Estonia’s economy grew by 2.1% in 2014

Estonia’s GDP growth was revised up. GDP increased by 2.1% in 2014 and by 3.0% in the last quarter of 2014, year on year (initial estimates, published in December, were +1.8% in 2014 and +2.7% in the last quarter).

By sectors, growth in the value added in retail trade, manufacturing and professional, scientific and technical activities contributed the most, while a decrease in the value added in transportation and storage; construction; and accommodation and food services had the biggest negative contributions.

Domestic demand pushed GDP higher due to bigger inventories and household expenditures (mostly on food, transport, and clothing). Inventories increased due to higher consumption but also because of accumulating stocks before a substantial increase in excise taxes. Investments fell by 2.8%, primarily due to a decrease in the investments in the energy sector (who invested heavily in 2013). The exports of goods and services grew by 2.6%, supported by higher export volumes of electronics and logistics services in ports. The imports of goods and services increased at a similar pace, by 2.7%. Due to larger net exports in nominal terms, current account deficit was only 0.1% of GDP in 2014.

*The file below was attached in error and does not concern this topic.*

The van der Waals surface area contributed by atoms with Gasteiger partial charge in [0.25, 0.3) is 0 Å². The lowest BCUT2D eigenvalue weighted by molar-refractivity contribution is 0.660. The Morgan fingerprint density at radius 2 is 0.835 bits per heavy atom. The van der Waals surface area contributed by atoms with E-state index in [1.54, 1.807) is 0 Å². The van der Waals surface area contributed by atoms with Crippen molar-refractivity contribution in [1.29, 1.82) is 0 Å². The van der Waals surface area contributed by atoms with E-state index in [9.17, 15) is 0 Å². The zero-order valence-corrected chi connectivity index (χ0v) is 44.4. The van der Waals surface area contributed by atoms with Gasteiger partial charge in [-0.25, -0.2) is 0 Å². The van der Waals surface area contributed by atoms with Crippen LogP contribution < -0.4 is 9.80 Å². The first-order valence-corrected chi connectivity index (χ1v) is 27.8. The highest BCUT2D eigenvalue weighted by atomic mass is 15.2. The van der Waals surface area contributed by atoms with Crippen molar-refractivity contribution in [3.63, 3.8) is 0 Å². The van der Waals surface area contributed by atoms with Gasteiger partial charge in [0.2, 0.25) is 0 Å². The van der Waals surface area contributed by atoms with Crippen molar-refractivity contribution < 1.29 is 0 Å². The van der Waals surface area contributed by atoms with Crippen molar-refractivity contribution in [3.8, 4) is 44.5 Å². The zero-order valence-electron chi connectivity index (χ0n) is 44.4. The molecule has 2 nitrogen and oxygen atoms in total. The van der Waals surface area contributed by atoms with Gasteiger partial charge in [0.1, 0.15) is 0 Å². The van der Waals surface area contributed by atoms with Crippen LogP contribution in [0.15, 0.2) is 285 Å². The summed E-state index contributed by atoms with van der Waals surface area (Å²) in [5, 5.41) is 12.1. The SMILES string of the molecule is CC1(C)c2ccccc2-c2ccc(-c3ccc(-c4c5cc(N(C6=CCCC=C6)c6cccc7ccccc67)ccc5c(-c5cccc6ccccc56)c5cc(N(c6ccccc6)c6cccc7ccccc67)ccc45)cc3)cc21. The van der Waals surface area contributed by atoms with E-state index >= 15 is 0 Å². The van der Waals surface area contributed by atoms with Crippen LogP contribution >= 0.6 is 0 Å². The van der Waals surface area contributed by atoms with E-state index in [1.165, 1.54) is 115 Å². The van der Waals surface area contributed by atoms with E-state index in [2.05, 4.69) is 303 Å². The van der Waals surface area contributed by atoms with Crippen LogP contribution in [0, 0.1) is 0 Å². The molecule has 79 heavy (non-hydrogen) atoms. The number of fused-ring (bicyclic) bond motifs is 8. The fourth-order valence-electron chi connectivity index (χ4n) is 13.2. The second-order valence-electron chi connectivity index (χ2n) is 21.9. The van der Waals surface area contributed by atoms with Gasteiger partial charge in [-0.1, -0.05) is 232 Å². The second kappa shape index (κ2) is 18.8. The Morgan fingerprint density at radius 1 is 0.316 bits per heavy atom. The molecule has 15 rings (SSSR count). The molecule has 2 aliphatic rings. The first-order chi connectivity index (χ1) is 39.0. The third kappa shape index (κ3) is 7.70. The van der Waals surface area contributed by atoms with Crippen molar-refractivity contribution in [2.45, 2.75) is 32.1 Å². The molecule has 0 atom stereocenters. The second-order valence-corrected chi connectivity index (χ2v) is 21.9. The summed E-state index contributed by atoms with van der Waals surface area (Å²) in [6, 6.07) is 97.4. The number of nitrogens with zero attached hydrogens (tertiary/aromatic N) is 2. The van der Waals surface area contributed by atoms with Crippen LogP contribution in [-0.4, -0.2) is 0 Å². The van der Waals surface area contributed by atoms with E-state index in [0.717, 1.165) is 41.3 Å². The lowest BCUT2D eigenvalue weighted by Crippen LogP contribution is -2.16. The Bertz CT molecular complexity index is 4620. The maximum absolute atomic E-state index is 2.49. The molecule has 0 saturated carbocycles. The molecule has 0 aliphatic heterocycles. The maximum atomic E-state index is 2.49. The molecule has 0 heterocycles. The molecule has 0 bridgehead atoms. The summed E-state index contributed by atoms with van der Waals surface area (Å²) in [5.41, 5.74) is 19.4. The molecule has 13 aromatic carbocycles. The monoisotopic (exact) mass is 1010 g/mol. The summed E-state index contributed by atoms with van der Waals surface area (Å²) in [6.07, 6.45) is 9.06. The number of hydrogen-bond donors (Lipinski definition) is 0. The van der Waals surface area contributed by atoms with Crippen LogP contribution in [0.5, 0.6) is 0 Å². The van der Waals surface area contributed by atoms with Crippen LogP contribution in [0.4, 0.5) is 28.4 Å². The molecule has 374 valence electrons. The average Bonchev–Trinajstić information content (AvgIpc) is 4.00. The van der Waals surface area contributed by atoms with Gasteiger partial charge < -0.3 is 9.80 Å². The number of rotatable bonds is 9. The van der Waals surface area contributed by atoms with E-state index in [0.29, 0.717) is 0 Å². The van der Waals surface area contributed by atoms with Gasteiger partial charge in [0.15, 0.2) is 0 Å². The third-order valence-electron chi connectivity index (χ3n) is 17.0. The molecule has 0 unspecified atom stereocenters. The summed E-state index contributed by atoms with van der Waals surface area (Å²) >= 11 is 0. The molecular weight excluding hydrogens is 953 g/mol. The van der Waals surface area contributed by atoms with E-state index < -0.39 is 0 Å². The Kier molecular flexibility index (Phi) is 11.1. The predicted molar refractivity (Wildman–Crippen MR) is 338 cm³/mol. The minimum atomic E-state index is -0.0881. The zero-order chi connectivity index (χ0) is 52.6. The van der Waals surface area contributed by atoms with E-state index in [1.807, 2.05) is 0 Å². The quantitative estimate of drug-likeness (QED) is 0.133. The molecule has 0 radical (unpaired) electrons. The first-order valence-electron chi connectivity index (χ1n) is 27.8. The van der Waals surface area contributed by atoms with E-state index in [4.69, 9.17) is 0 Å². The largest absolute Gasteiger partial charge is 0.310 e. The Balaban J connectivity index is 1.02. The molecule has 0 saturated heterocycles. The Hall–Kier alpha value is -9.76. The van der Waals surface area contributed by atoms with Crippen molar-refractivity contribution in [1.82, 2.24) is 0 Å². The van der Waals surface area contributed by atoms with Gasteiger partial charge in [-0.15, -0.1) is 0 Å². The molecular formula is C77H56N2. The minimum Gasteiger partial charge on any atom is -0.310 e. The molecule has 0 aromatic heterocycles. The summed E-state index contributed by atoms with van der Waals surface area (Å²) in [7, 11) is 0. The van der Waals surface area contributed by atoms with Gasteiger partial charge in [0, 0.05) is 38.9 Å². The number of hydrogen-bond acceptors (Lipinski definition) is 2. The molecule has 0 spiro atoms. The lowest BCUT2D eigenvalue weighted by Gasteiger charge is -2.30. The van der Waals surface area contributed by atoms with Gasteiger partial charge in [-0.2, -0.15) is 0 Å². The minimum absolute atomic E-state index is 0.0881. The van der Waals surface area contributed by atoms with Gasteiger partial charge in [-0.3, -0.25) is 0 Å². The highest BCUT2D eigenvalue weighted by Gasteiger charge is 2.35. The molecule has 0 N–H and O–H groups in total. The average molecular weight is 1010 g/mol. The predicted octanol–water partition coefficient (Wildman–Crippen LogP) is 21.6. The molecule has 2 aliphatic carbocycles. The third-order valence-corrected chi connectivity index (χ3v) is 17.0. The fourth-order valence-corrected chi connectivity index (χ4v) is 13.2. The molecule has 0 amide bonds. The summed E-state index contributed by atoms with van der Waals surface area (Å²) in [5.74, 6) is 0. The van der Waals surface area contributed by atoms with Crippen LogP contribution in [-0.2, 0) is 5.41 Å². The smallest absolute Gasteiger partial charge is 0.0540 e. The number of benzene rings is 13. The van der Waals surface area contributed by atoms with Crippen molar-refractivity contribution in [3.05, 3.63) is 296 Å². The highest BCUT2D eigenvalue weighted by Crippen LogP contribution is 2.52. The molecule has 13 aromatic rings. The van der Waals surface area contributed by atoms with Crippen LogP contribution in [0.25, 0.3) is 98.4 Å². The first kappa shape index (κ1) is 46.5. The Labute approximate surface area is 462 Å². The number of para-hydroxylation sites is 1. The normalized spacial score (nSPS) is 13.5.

GDP is expected to continue growing at a similar pace, by 2%, in 2015. Growth is supported by consumption, which is boosted by a remarkable jump in households’ real incomes because of higher wages, modest inflation, and a decline in labour taxes. In January, retail sales were up by 5%, year on year. The growth of exports and investments will probably remain modest this year. Operating capacity in the manufacturing sector was at its historic average of 68% in January, but the volumes of orders have been declining in recent months.

Although the EU’s economy is showing some positive signs, our region is affected by the economic crisis in Russia, whose GDP is expected to decline by 10% in 2015-2016. The growth of exports of goods to Russia declined by 57% in nominal terms in January, compared with the same month last year, but only around one fifth of Estonia’s exports to Russia is of Estonian origin (the rest are coming from third countries).

Source: Swedbank

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